Chief Constable Paul Crowther praised the work of all the BTP staff and the History Group who had help make the celebration possible. He went onto cite several examples of the achievements of women officers in recent times. The Force has over 1500 females and 75% of police cadets are women. A recent recruit course consisted of 19 females and just 6 men. He said he was proud that the Force had been one of the first to recruit women officers and that the ‘interesting experiment’ depicted by the press in 1917 had turned out to be a resounding success.

Women in the last year had been involved in some of the more notorious events the Force has had to deal with including the terrorist attack in Manchester where the first officer on the scene was a woman officer. The tragic tram crash at Croydon also saw many females deployed.

Sara Thornton, Chair of the NPCC started by wishing BTP ‘A Happy Anniversary’ in this one hundredth celebration. She reminded us that the first railway police officer was recruited two years before the Metropolitan had its first female and two years after Grantham in Lincolnshire. (The City of London Police didn’t recruit its first woman until 1941). Ms Thornton started her career with Thames Valley Police under the Graduate Scheme, she went onto become its Chief Constable before her current appointment. She spoke of her struggles to managing her work life with home life. She recalled taking her sergeant’s exam in hospital the day after giving birth to her first son. Today 27% of Chief Officers in the UK are females and added that we are making progress, but clearly more needs to be done. Her tip for today’s policewomen is to challenge the organisation and ask questions about equality.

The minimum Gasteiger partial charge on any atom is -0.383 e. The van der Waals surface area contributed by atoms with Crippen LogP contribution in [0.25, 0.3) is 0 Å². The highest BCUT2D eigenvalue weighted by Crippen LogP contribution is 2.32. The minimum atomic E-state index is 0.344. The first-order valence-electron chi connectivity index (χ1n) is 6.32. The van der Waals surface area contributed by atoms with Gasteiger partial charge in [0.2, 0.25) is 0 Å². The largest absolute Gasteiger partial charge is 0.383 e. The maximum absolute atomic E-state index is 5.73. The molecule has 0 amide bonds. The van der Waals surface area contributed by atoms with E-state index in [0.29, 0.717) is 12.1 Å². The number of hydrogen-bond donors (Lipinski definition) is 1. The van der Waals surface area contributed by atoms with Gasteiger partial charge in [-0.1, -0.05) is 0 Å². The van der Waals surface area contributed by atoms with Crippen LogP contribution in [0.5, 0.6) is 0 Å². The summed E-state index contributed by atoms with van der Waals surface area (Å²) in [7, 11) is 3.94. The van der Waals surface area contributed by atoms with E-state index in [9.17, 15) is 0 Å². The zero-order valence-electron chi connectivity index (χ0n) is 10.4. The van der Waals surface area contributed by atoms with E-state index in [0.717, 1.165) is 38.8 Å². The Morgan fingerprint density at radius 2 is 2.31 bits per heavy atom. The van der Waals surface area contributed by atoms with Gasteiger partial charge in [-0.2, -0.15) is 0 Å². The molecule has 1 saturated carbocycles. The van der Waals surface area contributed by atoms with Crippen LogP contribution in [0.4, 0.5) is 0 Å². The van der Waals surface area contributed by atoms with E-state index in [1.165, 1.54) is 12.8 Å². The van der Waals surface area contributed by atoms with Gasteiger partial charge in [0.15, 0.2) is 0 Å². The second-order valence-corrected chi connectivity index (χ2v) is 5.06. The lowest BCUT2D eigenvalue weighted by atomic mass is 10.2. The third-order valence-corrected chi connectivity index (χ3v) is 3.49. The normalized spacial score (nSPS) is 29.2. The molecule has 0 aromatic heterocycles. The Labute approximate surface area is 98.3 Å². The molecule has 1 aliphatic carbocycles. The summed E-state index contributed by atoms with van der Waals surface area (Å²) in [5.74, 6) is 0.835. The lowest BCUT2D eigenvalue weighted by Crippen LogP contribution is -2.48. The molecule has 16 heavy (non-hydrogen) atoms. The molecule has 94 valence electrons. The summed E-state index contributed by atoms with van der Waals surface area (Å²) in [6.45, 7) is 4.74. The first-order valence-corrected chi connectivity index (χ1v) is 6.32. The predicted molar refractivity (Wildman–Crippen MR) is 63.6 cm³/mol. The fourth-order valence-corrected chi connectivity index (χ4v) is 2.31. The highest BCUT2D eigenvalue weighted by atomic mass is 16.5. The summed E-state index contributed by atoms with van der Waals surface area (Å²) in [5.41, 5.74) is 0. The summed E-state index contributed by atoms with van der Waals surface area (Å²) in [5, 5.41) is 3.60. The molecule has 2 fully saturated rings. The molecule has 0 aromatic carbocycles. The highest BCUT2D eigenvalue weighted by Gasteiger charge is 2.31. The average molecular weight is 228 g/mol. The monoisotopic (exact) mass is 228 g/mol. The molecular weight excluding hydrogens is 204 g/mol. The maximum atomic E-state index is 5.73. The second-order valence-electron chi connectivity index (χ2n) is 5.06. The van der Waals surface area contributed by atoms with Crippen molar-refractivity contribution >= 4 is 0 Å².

Charlotte Vitty, Chief Executive of the BTPA, outlined her career mostly in finance. She started with the Authority three years ago before being appointed to her current role earlier this year. She said she was very pleased when the Female Police Association had asked her to be their ambassador. She added it had meant a huge amount to her and that as she had many people help and support her throughout her career she was only too happy to give this back and help others.

Sophie Linden, London Deputy Mayor, said that there was still a long way to go for women in policing quoting the fact that only 29% of police across the country were females. She thought her generation had made progress in ‘breaking through’ in the work place and spoke of the need to have a shared ambition to achieve equality throughout the work force. It made sense for the community that the police serve. She added that there should be no cap on women’s ambitions and where they can work and serve. Finally, she quoted a saying by the former US Secretary of State, Madeleine Albright, “There is a special place in hell for women who do not help other women”

The History Group were honoured to have taken part in this celebration and it just goes to show the importance of preserving our history in marking milestones such as this.”


by John Owen
Originally published in the December 2017 edition of History Lines (No. 100)


Photos by Ed Thompson, unless marked.
(Click on images to enlarge)